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World J Clin Oncol. 2017 Aug 10;8(4):371-377. doi: 10.5306/wjco.v8.i4.371.

Long-term stabilization of metastatic melanoma with sodium dichloroacetate.

Khan A1, Andrews D1, Shainhouse J1, Blackburn AC1.

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Sodium dichloroacetate (DCA) has been studied as a metabolic cancer therapy since 2007, based on a publication from Bonnet et al demonstrating that DCA can induce apoptosis (programmed cell death) in human breast, lung and brain cancer cells. Classically, the response of cancer to a medical therapy in human research is measured by Response Evaluation Criterial for Solid Tumours definitions, which define "response" by the degree of tumour reduction, or tumour disappearance on imaging, however disease stabilization is also a beneficial clinical outcome.

It has been shown that DCA can function as a cytostatic agent in vitro and in vivo, without causing apoptosis. A case of a 32-year-old male is presented in which DCA therapy, with no concurrent conventional therapy, resulted in regression and stabilization of recurrent metastatic melanoma for over 4 years' duration, with trivial side effects. This case demonstrates that DCA can be used to reduce disease volume and maintain long-term stability in patients with advanced melanoma.

PLoS One. 2017 Jun 23;12(6):e0180061. doi: 10.1371/journal.pone.0180061. eCollection 2017.

Complex I inhibition augments dichloroacetate cytotoxicity through enhancing oxidative stress in VM-M3 glioblastoma cells.

Ward NP1, Poff AM1, Koutnik AP1, D'Agostino DP1.

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The robust glycolytic metabolism of glioblastoma multiforme (GBM) has proven them susceptible to increases in oxidative metabolism induced by the pyruvate mimetic dichloroacetate (DCA). Recent reports demonstrate that the anti-diabetic drug metformin enhances the damaging oxidative stress associated with DCA treatment in cancer cells. We sought to elucidate the role of metformin's reported activity as a mitochondrial complex I inhibitor in the enhancement of DCA cytotoxicity in VM-M3 GBM cells. Metformin potentiated DCA-induced superoxide production, which was required for enhanced cytotoxicity towards VM-M3 cells observed with the combination. Similarly, rotenone enhanced oxidative stress resultant from DCA treatment and this too was required for the noted augmentation of cytotoxicity. Adenosine monophosphate kinase (AMPK) activation was not observed with the concentration of metformin required to enhance DCA activity. Moreover, addition of an activator of AMPK did not enhance DCA cytotoxicity, whereas an inhibitor of AMPK heightened the cytotoxicity of the combination. Our data indicate that metformin enhancement of DCA cytotoxicity is dependent on complex I inhibition. Particularly, that complex I inhibition cooperates with DCA-induction of glucose oxidation to enhance cytotoxic oxidative stress in VM-M3 GBM cells.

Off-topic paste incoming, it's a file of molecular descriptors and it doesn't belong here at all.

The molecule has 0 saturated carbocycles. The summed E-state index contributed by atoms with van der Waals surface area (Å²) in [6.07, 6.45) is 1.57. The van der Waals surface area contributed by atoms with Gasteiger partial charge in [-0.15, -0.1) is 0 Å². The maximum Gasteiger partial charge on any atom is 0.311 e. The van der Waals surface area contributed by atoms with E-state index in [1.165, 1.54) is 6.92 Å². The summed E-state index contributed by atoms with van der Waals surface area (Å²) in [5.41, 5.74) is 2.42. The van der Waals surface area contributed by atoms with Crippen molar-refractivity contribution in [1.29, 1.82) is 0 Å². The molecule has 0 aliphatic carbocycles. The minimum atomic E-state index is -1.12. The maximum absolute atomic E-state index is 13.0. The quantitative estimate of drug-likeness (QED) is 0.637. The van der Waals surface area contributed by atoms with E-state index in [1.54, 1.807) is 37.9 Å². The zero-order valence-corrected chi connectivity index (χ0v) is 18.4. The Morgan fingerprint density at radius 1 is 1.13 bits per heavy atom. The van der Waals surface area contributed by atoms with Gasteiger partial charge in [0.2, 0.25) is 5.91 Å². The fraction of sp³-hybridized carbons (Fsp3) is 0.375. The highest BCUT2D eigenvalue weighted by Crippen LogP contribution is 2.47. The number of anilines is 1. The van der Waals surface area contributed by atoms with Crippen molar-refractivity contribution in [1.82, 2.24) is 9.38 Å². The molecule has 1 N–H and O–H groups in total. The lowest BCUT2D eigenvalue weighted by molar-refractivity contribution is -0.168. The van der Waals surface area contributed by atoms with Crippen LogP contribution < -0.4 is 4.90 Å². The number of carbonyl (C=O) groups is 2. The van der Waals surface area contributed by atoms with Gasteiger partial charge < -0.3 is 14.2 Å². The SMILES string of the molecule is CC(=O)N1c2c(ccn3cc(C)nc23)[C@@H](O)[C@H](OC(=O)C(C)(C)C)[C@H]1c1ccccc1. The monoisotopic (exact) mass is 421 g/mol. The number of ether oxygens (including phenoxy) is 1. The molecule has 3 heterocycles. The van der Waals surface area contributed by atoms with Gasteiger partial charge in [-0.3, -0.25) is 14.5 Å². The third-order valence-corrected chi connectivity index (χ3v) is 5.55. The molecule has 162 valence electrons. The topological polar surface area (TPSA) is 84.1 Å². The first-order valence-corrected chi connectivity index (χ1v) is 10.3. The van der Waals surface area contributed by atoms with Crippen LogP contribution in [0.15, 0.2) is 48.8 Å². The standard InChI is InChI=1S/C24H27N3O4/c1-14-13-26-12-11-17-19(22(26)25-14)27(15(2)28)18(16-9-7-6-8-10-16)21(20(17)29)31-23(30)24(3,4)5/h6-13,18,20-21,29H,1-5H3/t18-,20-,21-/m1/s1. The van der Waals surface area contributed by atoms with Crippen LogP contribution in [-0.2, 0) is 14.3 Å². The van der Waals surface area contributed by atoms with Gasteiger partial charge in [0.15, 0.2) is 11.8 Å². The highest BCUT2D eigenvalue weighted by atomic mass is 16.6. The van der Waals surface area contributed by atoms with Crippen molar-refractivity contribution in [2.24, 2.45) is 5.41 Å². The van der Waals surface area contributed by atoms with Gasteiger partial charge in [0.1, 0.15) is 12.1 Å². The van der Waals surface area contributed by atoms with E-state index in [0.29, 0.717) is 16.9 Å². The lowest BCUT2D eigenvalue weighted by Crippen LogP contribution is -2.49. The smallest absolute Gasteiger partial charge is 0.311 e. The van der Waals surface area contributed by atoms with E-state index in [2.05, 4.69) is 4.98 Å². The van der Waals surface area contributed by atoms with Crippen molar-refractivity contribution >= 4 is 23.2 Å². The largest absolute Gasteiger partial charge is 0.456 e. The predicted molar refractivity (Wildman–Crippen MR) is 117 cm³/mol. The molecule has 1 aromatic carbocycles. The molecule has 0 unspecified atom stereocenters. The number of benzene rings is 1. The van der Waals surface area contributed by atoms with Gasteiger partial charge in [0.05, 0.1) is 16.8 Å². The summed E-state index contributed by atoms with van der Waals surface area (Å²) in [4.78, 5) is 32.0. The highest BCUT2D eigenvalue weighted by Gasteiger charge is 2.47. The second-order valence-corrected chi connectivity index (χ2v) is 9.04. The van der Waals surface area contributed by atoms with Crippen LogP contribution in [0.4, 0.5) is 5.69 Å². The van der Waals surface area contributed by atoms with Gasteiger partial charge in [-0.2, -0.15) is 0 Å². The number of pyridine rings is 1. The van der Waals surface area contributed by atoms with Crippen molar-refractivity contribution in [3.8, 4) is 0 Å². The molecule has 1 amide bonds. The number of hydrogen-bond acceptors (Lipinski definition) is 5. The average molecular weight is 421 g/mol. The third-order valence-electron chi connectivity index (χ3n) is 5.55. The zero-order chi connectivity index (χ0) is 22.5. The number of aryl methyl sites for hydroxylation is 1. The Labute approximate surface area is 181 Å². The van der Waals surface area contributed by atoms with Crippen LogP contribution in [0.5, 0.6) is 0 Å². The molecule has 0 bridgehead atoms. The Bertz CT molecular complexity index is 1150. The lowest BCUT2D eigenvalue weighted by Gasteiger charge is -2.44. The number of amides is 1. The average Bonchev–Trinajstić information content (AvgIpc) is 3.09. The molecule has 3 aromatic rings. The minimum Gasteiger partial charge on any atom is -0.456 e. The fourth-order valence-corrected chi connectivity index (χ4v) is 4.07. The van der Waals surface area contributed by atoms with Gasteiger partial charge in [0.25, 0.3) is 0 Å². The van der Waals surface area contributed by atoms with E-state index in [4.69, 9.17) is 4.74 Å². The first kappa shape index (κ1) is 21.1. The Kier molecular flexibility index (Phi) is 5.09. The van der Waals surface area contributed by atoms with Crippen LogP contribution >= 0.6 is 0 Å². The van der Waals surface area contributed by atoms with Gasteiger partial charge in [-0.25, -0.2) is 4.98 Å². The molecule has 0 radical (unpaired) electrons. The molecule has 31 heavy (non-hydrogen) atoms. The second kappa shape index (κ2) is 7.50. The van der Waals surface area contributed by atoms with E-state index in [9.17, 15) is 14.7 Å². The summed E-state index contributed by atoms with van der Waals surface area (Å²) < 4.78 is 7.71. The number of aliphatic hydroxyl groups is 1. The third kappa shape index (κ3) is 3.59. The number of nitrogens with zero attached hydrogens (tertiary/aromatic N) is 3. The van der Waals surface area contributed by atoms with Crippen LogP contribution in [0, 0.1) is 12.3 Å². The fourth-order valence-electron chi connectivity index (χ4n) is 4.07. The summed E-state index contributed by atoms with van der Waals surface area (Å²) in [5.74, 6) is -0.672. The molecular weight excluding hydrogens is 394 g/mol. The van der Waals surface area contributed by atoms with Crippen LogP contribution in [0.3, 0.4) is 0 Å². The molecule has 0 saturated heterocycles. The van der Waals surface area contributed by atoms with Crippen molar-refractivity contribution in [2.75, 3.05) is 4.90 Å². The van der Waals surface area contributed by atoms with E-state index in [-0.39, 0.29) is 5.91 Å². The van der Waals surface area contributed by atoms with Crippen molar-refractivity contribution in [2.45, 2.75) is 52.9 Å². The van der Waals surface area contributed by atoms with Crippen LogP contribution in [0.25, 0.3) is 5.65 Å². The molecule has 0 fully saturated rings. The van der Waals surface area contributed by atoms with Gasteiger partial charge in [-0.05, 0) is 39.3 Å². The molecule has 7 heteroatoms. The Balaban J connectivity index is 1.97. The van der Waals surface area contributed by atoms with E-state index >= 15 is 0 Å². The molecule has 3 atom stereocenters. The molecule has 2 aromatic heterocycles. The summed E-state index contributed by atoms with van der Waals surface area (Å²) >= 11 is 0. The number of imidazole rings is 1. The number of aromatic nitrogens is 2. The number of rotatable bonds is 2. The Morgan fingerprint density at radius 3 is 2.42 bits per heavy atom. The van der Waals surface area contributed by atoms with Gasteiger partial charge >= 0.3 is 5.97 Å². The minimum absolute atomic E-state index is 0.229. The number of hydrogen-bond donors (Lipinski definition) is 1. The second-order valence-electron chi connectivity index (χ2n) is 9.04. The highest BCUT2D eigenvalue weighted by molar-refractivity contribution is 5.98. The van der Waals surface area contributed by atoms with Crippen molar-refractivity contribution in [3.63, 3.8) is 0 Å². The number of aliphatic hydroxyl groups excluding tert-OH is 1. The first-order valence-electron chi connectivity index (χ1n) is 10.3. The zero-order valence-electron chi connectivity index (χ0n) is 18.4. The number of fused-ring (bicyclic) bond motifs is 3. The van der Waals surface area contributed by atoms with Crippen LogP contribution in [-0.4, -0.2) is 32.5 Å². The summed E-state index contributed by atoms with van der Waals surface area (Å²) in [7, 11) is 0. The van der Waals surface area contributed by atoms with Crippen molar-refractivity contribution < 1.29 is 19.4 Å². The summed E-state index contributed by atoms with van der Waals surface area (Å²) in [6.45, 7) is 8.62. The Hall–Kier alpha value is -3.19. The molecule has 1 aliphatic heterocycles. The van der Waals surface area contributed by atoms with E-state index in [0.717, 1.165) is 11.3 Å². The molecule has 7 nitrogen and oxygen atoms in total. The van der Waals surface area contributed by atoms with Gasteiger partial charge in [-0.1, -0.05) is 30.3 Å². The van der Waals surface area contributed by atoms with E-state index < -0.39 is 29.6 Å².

Biochem Biophys Res Commun. 2017 Jul 22;489(2):103-108. doi: 10.1016/j.bbrc.2017.05.097. Epub 2017 May 19.